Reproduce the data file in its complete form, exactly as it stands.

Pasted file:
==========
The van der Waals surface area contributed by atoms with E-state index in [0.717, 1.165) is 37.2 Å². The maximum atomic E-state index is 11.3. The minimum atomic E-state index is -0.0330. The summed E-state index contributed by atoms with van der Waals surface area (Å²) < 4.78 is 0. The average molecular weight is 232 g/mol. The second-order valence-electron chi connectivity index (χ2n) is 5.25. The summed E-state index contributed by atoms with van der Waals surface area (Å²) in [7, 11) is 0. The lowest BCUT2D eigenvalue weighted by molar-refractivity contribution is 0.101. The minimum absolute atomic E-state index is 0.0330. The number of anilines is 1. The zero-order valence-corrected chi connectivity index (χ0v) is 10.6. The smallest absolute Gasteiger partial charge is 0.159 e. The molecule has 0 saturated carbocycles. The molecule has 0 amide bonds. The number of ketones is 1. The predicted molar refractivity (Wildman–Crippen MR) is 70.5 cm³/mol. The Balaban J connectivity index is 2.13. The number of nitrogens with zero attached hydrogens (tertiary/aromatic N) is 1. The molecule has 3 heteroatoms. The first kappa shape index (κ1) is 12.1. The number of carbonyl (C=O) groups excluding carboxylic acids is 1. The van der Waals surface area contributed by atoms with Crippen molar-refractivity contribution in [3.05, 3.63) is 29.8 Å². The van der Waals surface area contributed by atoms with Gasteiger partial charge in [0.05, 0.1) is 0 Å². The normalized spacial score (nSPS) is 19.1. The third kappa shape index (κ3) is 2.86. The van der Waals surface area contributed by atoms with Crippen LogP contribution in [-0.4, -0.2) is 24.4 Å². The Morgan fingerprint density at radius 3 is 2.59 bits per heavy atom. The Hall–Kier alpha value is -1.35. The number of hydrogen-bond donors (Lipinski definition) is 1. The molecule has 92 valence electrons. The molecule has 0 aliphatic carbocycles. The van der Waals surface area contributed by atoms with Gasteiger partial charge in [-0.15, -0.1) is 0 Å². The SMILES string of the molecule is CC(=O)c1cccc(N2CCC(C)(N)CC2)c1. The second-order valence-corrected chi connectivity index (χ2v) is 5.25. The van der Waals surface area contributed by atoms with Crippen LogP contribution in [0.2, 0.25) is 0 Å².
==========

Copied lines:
The van der Waals surface area contributed by atoms with E-state index in [0.717, 1.165) is 37.2 Å². The maximum atomic E-state index is 11.3. The minimum atomic E-state index is -0.0330. The summed E-state index contributed by atoms with van der Waals surface area (Å²) < 4.78 is 0. The average molecular weight is 232 g/mol. The second-order valence-electron chi connectivity index (χ2n) is 5.25. The summed E-state index contributed by atoms with van der Waals surface area (Å²) in [7, 11) is 0. The lowest BCUT2D eigenvalue weighted by molar-refractivity contribution is 0.101. The minimum absolute atomic E-state index is 0.0330. The number of anilines is 1. The zero-order valence-corrected chi connectivity index (χ0v) is 10.6. The smallest absolute Gasteiger partial charge is 0.159 e. The molecule has 0 saturated carbocycles. The molecule has 0 amide bonds. The number of ketones is 1. The predicted molar refractivity (Wildman–Crippen MR) is 70.5 cm³/mol. The Balaban J connectivity index is 2.13. The number of nitrogens with zero attached hydrogens (tertiary/aromatic N) is 1. The molecule has 3 heteroatoms. The first kappa shape index (κ1) is 12.1. The number of carbonyl (C=O) groups excluding carboxylic acids is 1. The van der Waals surface area contributed by atoms with Crippen molar-refractivity contribution in [3.05, 3.63) is 29.8 Å². The van der Waals surface area contributed by atoms with Gasteiger partial charge in [0.05, 0.1) is 0 Å². The normalized spacial score (nSPS) is 19.1. The third kappa shape index (κ3) is 2.86. The van der Waals surface area contributed by atoms with Crippen LogP contribution in [-0.4, -0.2) is 24.4 Å². The Morgan fingerprint density at radius 3 is 2.59 bits per heavy atom. The Hall–Kier alpha value is -1.35. The number of hydrogen-bond donors (Lipinski definition) is 1. The molecule has 92 valence electrons. The molecule has 0 aliphatic carbocycles. The van der Waals surface area contributed by atoms with Gasteiger partial charge in [-0.15, -0.1) is 0 Å². The SMILES string of the molecule is CC(=O)c1cccc(N2CCC(C)(N)CC2)c1. The second-order valence-corrected chi connectivity index (χ2v) is 5.25. The van der Waals surface area contributed by atoms with Crippen LogP contribution in [0.2, 0.25) is 0 Å².